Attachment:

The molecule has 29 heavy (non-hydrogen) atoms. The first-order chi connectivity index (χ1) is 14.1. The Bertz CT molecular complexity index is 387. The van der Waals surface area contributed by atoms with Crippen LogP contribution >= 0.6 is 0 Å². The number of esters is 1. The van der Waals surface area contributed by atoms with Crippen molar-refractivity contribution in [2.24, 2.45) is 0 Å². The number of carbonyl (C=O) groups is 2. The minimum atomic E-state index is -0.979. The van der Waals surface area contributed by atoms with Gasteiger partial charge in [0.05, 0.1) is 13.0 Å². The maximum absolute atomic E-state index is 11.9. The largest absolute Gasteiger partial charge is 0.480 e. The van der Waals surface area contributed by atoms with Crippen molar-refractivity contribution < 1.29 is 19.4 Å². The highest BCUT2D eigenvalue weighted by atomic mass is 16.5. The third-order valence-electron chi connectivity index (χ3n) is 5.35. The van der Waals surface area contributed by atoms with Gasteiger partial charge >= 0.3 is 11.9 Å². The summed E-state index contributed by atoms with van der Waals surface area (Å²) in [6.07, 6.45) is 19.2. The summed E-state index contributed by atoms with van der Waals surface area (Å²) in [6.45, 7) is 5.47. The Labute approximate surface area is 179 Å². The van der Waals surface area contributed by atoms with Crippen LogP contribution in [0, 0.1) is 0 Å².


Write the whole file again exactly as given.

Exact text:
The molecule has 29 heavy (non-hydrogen) atoms. The first-order chi connectivity index (χ1) is 14.1. The Bertz CT molecular complexity index is 387. The van der Waals surface area contributed by atoms with Crippen LogP contribution >= 0.6 is 0 Å². The number of esters is 1. The van der Waals surface area contributed by atoms with Crippen molar-refractivity contribution in [2.24, 2.45) is 0 Å². The number of carbonyl (C=O) groups is 2. The minimum atomic E-state index is -0.979. The van der Waals surface area contributed by atoms with Gasteiger partial charge in [0.05, 0.1) is 13.0 Å². The maximum absolute atomic E-state index is 11.9. The largest absolute Gasteiger partial charge is 0.480 e. The van der Waals surface area contributed by atoms with Crippen molar-refractivity contribution < 1.29 is 19.4 Å². The highest BCUT2D eigenvalue weighted by atomic mass is 16.5. The third-order valence-electron chi connectivity index (χ3n) is 5.35. The van der Waals surface area contributed by atoms with Gasteiger partial charge >= 0.3 is 11.9 Å². The summed E-state index contributed by atoms with van der Waals surface area (Å²) in [6.07, 6.45) is 19.2. The summed E-state index contributed by atoms with van der Waals surface area (Å²) in [6.45, 7) is 5.47. The Labute approximate surface area is 179 Å². The van der Waals surface area contributed by atoms with Crippen LogP contribution in [0, 0.1) is 0 Å².